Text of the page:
Union strikes back at SABC’s retrenchment plans

The South African national broadcaster has been the centre of heated debates for many years. The SABC sucked up another R2.1bn from government coffers in October, with R1.2bn earmarked as a further bailout for the embattled state-owned entity. With unemployment levels in the country at a 17-year high, the Communication Workers Union says it will force the SABC to scrap its plan to retrench 400 employees. MyBroadband takes a look at the tension between the Communication Workers Union and the struggling SOE. This article is published with permission from MyBroadband– Melani Nathan

Last-ditch attempt to stop SABC job cuts

By Jamie McKane

The SABC and unions are set to meet this week in a last-minute attempt to find alternate solutions to the proposed retrenchment of more than 400 employees.

Speaking to the City Press, Communications Workers Union (CWU) general secretary Aubrey Tshabalala said the state broadcaster would be forced to halt its retrenchment plans or create further conflict with workers.

“Eventually, they will be forced to back off because we are ready to roll up our sleeves and step on to the battlefield should we not come to an agreement by Wednesday,” Tshabalala said.

Following heavy backlash from workers at the state broadcaster, the SABC decided last week to suspend its retrenchment process for seven days as it negotiated with unions.

The board said that suspending the retrenchment process for seven days will facilitate the exploration of other options.

“This will allow all stakeholders to further engage and explore further options in an effort to ensure the financial sustainability of the SABC,” the SABC said.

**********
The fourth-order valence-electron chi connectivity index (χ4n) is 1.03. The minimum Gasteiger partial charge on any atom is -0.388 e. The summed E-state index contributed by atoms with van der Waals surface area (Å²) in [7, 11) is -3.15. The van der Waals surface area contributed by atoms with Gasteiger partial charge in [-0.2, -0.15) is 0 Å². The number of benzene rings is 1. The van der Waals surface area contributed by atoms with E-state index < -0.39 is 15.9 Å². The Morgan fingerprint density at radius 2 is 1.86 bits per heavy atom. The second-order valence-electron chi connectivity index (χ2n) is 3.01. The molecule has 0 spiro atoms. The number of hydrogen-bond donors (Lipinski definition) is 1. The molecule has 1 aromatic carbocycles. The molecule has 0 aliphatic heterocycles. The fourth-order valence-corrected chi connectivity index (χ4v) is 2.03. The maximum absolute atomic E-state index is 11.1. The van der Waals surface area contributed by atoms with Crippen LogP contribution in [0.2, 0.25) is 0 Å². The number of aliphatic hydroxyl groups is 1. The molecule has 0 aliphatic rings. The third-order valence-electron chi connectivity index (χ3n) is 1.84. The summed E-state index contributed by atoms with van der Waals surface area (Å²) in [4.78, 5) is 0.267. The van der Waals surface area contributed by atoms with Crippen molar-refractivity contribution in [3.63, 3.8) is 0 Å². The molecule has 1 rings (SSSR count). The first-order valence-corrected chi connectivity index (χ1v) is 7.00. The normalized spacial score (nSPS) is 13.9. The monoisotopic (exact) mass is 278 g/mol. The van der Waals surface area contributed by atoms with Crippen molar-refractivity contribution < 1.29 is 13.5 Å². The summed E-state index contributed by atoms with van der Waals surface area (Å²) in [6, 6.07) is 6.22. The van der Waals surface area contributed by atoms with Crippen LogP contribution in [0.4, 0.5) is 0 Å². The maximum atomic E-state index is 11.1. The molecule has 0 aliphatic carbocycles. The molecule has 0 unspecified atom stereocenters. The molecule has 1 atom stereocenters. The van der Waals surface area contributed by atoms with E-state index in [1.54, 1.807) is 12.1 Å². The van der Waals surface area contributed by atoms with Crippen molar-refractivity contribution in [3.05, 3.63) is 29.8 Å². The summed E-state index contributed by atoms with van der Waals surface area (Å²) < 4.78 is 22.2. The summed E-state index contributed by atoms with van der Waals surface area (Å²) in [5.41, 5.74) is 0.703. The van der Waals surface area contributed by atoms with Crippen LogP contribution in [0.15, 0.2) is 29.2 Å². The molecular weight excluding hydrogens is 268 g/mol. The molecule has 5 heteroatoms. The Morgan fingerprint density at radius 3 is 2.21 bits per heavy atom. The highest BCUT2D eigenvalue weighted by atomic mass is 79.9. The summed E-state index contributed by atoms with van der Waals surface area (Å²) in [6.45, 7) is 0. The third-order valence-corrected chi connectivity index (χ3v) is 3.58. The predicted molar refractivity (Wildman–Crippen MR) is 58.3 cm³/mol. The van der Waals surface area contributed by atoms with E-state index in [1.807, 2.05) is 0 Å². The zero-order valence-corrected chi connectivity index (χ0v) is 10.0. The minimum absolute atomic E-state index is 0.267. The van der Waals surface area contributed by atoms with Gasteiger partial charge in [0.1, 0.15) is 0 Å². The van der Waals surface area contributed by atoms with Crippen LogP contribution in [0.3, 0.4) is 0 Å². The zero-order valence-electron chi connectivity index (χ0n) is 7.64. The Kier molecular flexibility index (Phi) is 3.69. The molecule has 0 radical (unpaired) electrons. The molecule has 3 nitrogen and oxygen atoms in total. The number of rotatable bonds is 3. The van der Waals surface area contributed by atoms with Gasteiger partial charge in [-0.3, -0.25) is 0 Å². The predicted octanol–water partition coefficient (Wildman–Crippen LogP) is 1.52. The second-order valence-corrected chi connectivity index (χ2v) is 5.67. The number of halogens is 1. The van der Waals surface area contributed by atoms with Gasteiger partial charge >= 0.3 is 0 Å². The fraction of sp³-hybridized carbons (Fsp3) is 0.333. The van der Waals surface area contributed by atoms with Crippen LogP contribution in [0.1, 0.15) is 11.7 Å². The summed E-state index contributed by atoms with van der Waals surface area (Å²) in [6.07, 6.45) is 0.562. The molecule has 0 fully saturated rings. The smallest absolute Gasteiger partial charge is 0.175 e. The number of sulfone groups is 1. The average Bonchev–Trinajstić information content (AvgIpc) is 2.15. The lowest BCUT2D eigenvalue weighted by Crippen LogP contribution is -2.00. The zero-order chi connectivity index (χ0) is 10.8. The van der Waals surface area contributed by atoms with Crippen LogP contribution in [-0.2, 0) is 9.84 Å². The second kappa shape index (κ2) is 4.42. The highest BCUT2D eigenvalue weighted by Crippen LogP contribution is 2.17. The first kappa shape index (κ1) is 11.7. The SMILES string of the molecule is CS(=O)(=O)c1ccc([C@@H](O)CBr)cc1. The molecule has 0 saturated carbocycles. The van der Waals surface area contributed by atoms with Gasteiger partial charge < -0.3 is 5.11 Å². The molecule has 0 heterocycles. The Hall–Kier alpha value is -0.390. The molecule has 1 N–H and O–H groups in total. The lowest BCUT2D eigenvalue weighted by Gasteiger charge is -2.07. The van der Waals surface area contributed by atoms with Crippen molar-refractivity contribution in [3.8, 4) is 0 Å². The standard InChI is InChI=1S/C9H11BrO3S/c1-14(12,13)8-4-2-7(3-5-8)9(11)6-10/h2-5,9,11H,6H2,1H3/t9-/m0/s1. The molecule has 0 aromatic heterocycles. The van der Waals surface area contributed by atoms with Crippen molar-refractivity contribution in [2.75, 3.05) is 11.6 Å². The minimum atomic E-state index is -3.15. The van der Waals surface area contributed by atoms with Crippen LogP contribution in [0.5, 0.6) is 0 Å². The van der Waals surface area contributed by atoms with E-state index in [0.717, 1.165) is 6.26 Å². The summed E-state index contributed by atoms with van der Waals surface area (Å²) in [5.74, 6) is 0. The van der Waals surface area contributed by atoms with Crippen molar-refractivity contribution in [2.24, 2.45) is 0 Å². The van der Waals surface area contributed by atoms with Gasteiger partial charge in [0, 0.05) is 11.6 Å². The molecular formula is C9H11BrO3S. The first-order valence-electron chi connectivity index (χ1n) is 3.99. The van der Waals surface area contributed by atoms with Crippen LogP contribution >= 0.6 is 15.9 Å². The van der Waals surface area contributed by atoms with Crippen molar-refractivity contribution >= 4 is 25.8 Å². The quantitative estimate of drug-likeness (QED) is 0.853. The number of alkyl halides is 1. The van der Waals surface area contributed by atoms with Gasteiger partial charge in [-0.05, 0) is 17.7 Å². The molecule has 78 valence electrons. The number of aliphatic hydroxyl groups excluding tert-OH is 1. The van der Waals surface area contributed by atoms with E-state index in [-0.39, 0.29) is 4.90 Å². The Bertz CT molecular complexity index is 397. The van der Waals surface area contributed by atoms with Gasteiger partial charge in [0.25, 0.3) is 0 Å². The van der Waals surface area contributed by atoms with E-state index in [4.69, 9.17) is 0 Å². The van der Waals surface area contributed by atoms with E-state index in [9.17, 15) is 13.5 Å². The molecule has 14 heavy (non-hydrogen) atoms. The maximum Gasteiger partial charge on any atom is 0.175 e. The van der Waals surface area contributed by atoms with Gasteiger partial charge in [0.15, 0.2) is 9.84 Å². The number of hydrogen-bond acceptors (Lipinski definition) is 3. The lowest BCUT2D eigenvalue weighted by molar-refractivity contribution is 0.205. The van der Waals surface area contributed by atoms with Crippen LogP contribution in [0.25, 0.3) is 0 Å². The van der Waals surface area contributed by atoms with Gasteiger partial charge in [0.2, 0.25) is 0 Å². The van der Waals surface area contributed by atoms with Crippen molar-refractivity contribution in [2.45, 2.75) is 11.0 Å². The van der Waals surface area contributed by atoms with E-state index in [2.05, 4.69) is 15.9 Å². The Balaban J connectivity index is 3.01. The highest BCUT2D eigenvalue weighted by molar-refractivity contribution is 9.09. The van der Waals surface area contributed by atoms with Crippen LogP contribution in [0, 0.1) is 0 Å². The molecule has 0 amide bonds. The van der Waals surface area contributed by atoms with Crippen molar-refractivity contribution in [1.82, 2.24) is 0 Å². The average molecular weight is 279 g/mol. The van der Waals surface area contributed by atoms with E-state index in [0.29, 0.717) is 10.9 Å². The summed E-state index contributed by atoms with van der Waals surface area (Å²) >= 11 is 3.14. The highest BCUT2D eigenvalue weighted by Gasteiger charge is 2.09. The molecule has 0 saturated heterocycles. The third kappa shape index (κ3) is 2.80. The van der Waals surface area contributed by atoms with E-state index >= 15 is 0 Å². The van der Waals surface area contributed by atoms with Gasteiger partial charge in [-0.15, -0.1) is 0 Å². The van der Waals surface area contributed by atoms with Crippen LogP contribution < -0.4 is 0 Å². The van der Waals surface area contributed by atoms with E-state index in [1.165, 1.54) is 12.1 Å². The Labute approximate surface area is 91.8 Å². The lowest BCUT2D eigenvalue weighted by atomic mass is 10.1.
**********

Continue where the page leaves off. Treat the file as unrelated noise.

Read also: Insulate, protect the SABC – media expert

Short of seeking further bailout from the government, however, there are few cost-saving options open to the SABC other than retrenchments.

This point was emphasised by SABC chairperson Bongumusa Makhathini, who said the move was a board-approved resolution and a key part of the public broadcaster’s recovery plan.

Despite this, the CWU’s strike action will continue next week, with Tshabalala advocating for the dissolution of the SABC board and the placing of the broadcaster into business administration.

“We are not going to concentrate on this seven-days’ Christmas party they have invited us to,” he said, calling on all SABC employees to participate in the strike action and impose a blackout at the state broadcaster.

“SABC workers, we are here Monday morning, those who are working on Saturday or Sunday; don’t go to work.”

Blackout and strikes

Prior to the temporary suspension of retrenchments, the CWU had threatened a blackout at the public broadcaster in response to management’s decision.

CWU general secretary Aubrey Tshabalala threatened the public broadcaster with a blackout on Friday, and said a shutdown would continue through the next week if retrenchments went ahead.

This threat remains on the table as the unions and SABC continue negotiations.

Unions also plan to combat the retrenchments in labour court, arguing that the problems at the SABC do not stem from its general staff.

Read also: SLR: TV licences are an act of cruelty – just look at the SABC, BBC

Trade union Solidarity echoed this sentiment, demanding that presenters and other innocent SABC employees be left alone and that the looters and corrupt ones be prosecuted and dismissed.

“With irregular expenditure of more than R5 billion that is still awaiting condonation, or is subject to further investigation, it is reckless and merciless to retrench staff with no further ado, while the corrupt ones get away with murder,” said Solidarity CEO Dirk Hermann.

The union also said that the Public Protector should investigate the failing state broadcaster and determine how taxpayer money has been so recklessly misused.

“Tax money has been used recklessly. The problem must be investigated at its root and the guilty ones must be taken to task or prosecuted,” said Hermann.

(Visited 218 times, 11 visits today)